- Take a social media break: Social media is FILLED with comparison of every kind. If you feel bogged down by any type of comparison, this might be a good prescription for you.
- Gratitude journaling: I know, I know… it seemed hokey to me, too. When I started this practice a few years back I just listed 5 things I was grateful for each night, but that didn’t always feel genuine, and it sometimes led to the same comparison and feelings of shame that I “should” feel better about things if I have more than others.But in reading Emily & Amelia Nagoski’s book Burnout: The Secret to Unlocking the Stress Cycle (more on that in an upcoming blog!), they talk about a very different gratitude practice that I have found endlessly more helpful. They say the two most effective ways to live a gratitude practice are:
- Write a letter to a person you are grateful to, and if you want to super-power that practice, READ it to them. I often find myself texting people my gratitude in long form as a quick way to find my center in this practice. Learn more about this practice here: https://www.powells.com/post/original-essays/the-answer-is-not-selfcareEmily
- At the end of the day, think of an event or circumstance that you are grateful for and write about it. They outline a 4-prompt process for this:
- Title it: “ie – I finally finished that blog about summer guilt”
- Write down details about what anyone (including you) said or did
- Describe how you felt at the time and how you feel now about it
- Explain how the circumstance came to be.And then maybe go buy that book from your local bookseller—it has changed my life.
- Exercise: The number 1 thing you can do to break up that stress cycle is to get out and exercise. (Again, see that book I mention above!) For me, all I need is a brisk half-hour walk, and I feel more like myself again. And speaking of walks….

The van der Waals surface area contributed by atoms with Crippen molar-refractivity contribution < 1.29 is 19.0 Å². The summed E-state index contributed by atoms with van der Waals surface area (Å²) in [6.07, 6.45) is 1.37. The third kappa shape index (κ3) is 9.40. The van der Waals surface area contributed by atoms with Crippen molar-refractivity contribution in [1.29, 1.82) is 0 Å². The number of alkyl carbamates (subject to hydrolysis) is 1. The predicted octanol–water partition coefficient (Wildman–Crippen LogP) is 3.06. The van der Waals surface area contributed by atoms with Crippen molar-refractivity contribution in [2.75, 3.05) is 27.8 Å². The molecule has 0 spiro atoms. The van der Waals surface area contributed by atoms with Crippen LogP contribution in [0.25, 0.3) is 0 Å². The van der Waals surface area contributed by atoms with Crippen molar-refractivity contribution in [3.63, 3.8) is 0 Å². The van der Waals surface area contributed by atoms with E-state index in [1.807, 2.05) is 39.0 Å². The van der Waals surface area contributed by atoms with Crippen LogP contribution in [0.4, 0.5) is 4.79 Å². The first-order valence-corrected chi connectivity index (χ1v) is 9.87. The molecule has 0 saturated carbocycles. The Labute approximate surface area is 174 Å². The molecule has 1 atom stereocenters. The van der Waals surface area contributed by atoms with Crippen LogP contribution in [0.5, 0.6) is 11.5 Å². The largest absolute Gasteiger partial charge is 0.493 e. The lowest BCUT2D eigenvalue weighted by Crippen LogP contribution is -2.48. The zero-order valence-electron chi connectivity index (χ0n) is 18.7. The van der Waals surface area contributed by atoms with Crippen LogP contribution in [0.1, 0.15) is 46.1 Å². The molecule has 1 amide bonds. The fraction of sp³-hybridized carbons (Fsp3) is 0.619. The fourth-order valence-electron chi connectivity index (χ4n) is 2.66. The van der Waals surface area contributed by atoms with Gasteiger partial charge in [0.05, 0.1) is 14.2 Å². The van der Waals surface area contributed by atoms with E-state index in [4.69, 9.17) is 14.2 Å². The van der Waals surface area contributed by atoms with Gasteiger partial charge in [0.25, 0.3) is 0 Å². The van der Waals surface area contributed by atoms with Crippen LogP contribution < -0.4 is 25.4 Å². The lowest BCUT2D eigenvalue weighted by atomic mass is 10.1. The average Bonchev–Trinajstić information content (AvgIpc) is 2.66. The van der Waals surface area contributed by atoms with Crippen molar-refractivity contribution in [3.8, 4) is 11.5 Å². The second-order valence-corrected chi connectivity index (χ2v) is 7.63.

- Nature: You don’t have to get out in the woods to appreciate the magic of the world around us. Walk outside and look at a flower or a tree. Or look up at the clouds in the sky and imagine yourself as a kid again. Or watch a spider build a web.
- Meditation: Often, when I mention meditation to someone, they tell me that they “can’t” do it because there’s no way they can clear their mind. But that shouldn’t be your goal in meditation. The art of meditation is not to banish your thoughts or feelings, but to recognize them and let them drift away as they pop into your mind. I use the Headspace app to help me on my meditation journey, and there are a lot of other apps, books, classes and techniques out there that can help you on yours. Try 5 minutes a day to start. I promise it’s worth it.
- Talk to your friends: They are undoubtedly feeling the same thing you are. But don’t use that as an excuse to gossip because that ends up taking you right back into that icky place, no matter how good it feels in the moment. Get some hugs (if you’re into that), some tea, coffee or some drinks (if you’re into that), and let some of those feelings out in a safe space.
- And then last but not least… it’s OKAY for your kids to be bored. I have to remind myself this all the time. Allowing your kids the autonomy to figure out what to do when they’re bored is healthy for their development. You are not their cruise director!
And to those other parents out there feeling the sting of working-parent summer guilt? I see you. And I feel you. Send me a note and we can chat about it.